Lamont: Hike Sin Taxes, Raise Vaping Age, Cut Reliance On Borrowing

Governor Ned Lamont appearing on Tom Dudchik’s CT Capitol Report show provided a preview of his upcoming budget proposal that includes new revenues for sin taxes, raising the age for purchasing tobacco and vaping products to 21 statewide, a 75 percent tax on vaping products, 10-cent tax on plastic bags, a 25-percent deposit on wine and liquor bottles. See associated videos.



  1. Woke me right up. A 25% tax on wine and liquor bottles? Wow, the send-up by Harry’s Wine Shop in Fairfield of the 2015 Chateauneuf du Pape may attract you to buy a case of this rated wine. At nearly $1,000 for a case (12 bottles with a discount) that would call for an additional $250 for Governor Lamont’s budget? Or was there a mis-reporting where 12 bottles @$.25 = $3.00? Time will tell.

  2. No one can be surprised that a tax and spend governor would do anything other than what they do. His logic is to offer taxes on a host of products and services and then eliminate some of those and leave the taxes on others as to show the public that, “I’m looking out for you.”

  3. Don’t be misled. The new taxes purpose is to fund the fixed costs promised to current and former employees. No one benefits from Connecticut’s status as a high tax state more than they do.
    What Connecticut needs is an employee whose value exceeds their cost.

    1. LE,
      I am in agreement with your statement that the value of an employee should exceed their cost. How do we support such a belief? Perhaps more focus on who is employed, doing what duties, for what hours with a narrative providing all benefits and features of compensation as well as the financial values? And when people are employed, almost no matter what their employment something new comes under the sun and efficiencies and expenses change. So, training to maintain skills is important, too. And evaluations on a regular basis are required in fairness to employees but also to management as justification for promotion and compensation gains.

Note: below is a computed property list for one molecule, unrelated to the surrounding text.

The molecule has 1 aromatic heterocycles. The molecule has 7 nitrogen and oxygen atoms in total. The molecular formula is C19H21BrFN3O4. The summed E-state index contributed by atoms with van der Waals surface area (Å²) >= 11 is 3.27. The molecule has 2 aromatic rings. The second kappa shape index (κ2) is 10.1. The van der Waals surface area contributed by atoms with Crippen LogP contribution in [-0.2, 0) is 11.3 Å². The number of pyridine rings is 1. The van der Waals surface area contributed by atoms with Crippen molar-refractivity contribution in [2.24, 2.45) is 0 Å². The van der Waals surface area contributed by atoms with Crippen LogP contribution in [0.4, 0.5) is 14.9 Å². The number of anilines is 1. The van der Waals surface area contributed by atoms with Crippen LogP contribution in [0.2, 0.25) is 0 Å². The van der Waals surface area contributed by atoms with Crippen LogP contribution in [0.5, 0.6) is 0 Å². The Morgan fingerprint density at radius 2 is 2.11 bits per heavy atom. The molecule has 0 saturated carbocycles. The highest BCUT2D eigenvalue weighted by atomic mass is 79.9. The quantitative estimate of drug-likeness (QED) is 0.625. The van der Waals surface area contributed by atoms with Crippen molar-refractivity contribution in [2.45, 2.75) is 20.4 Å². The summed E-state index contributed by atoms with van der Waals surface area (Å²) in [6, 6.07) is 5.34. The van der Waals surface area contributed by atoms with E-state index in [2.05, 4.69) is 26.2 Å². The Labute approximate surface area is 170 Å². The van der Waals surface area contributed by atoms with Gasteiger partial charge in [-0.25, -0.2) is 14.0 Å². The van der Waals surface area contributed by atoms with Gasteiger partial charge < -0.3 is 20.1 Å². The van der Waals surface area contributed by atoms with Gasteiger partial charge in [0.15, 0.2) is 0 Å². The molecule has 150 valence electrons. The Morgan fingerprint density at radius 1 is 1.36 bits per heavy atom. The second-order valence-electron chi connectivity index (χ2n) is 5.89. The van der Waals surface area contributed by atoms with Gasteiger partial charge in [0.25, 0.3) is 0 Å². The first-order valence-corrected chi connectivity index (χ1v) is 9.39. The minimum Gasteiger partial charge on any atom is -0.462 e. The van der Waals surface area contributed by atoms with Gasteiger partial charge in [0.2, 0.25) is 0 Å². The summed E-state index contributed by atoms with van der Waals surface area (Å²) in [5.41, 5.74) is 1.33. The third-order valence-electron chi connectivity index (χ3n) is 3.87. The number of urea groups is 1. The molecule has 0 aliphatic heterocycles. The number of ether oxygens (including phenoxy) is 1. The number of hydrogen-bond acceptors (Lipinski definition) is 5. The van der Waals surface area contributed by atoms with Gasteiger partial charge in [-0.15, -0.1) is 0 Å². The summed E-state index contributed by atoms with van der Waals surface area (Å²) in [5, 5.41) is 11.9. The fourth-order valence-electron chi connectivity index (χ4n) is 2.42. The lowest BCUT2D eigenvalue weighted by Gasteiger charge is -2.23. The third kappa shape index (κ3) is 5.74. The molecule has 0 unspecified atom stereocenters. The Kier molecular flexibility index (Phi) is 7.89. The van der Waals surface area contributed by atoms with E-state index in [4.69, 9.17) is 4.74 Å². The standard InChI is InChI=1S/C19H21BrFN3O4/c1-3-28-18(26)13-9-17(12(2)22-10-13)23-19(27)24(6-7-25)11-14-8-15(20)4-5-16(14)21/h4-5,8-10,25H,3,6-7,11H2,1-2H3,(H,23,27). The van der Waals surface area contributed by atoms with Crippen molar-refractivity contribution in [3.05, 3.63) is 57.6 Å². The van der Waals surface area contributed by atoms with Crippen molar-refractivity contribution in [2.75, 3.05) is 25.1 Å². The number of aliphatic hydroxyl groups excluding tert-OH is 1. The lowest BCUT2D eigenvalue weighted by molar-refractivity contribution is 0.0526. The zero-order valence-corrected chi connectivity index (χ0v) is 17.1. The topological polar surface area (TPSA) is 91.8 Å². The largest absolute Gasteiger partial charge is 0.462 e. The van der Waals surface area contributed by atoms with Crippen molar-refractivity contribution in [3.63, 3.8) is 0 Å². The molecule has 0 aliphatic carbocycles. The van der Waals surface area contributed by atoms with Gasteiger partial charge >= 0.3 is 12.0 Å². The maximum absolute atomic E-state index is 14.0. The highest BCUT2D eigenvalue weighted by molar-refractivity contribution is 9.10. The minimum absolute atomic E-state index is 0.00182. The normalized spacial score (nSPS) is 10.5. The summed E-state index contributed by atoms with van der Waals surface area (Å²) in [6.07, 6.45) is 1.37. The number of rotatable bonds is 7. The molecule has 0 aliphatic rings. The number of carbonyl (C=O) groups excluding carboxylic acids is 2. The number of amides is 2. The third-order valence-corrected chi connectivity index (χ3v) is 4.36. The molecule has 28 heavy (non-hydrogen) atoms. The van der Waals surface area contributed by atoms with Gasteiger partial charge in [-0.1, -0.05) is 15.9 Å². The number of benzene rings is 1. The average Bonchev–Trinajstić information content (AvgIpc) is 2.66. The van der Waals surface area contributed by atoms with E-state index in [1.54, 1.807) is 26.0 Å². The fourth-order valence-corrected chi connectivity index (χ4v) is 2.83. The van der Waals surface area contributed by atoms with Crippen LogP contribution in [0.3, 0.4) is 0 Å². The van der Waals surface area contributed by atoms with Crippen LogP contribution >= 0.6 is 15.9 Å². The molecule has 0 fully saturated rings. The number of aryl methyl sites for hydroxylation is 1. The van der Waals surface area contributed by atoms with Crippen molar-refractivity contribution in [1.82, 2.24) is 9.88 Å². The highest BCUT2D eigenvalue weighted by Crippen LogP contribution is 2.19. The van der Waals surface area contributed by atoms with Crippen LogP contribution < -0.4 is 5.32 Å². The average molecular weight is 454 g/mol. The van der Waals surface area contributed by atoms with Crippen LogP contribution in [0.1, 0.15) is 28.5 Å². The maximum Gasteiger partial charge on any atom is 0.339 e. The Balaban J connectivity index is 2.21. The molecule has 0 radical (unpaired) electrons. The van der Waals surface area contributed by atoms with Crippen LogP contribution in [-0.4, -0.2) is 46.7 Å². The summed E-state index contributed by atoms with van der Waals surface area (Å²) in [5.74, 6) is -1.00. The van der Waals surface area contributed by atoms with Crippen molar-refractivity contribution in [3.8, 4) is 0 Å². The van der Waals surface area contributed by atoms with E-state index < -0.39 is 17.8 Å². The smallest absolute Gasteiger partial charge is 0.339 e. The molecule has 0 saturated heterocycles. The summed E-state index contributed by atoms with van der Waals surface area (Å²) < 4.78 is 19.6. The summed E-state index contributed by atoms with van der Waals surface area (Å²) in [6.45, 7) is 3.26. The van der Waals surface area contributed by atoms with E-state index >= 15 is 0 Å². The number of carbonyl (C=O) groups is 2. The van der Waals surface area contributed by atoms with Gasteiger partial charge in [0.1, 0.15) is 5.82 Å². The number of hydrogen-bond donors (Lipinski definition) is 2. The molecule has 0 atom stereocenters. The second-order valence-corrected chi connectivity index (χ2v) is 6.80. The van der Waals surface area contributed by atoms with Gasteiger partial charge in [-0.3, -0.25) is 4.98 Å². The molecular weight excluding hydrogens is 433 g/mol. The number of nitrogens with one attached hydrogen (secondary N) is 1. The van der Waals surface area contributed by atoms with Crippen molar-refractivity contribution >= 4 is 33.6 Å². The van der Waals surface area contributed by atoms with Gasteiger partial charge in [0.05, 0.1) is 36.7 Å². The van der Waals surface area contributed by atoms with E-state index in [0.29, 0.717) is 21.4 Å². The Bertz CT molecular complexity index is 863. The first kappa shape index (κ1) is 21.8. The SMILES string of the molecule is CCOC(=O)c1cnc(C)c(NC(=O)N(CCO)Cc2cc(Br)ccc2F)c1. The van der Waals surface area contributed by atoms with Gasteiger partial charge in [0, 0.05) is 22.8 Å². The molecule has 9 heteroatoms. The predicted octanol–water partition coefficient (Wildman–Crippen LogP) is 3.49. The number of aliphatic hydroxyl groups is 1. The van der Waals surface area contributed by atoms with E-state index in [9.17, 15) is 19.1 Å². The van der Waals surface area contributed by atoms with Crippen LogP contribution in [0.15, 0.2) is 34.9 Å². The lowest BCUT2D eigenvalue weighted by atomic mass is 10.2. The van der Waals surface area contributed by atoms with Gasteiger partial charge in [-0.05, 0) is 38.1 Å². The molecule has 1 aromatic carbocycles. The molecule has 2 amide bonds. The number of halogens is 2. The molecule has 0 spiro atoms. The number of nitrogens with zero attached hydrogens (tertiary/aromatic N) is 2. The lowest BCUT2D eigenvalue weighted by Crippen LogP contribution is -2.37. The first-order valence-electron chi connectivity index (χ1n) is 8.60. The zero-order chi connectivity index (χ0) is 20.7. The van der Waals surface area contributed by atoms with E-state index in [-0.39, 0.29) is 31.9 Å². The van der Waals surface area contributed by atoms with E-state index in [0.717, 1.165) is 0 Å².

LE, is there enough detail coming out of levels of government to see the expense to the taxpayer relative to the value of the public service employee? Time will tell.

      1. JML, there is no mechanism to complete your supposed task.
        If you’re looking for a self-imposed cost/benefit analysis you won’t find one.
        The organizations you discuss are only capable of linear decisions which are always slow, gradual and incremental.
        When chaos arrives, non-linear thinking prevails. September, 2008 was the last time the Federal government did that. I don’ think Connecticut’s GA has ever engaged in the type of non-linear thinking that produces change. By intention, it’s not built that way.

  4. Ned is on the right track here.. The Center on Addiction studies at Columbia University — CASA — has determined that, on average, states spend about 11% of their budgets in response to substance-abuse related issues, with alcohol being the abused substance generating most of other drug abuse and related problems ( see link — 4627271-Shoveling-up-ii-the-impact-of-substance-abuse-on-federal-state-and-local-budgets) … If we apply this to Connecticut, we can see that Connecticut is spending about $2 billion per year on substance-abuse related issues (about the same amount as our annual deficit…). Wouldn’t this indicate that we should be collecting taxes on abused substances at a rate that would cover this portion of the budget? (…Rather than taxing the incomes of worker-victims of their forced commute, per the regressive highway tolls advocated by some?…)

  5. *** Lets pay the State debt, State intro-structure problems, public transportation problems, public education debacles, etc… with what? Incoming & out-going tolls are a must, tax hikes on those making $250,000 + a year need to put more in the kitty, medical marijuana bill must past & be regulated by the state, sin taxes also raised with tax increase on all casino gaming in state, new & old. The older the state gets & the higher the population grows in urban cities, along with everything else the more its going to cost local government to maintain the status quo! If this was Montana, or the Dakota’s then, yea no need for any more tax hikes but its not; Its one of the oldest states in the union. So OIB bloggers, how would you solve all the state’s problems? ***

    1. Mojo, Inside the Problem-Solving Capsule begins here: We need a Sports Betting platform that produces annual profits of $40B. Dream big, win big. Here’s how we get there:
      Connecticut will need to include a micro-insurance policy with each bet/ticket. This will increase gambling velocity and make our model the envy of 49 states and the choice of patrons worldwide..
      Short version: this will require fourteen employees, a mobile app, templates from Connecticut insurance companies, lotto involvement, event curation and the kind of bandwidth that will make web providers choke!

      1. Astute readers understand that if this idea reaches its goal Connecticut becomes America’s first tax free state where all its obligations are met, the sales tax reverts to zero, its population (and home prices) boom and all its revenue comes from one source: sports betting.
        Nice problem to have.


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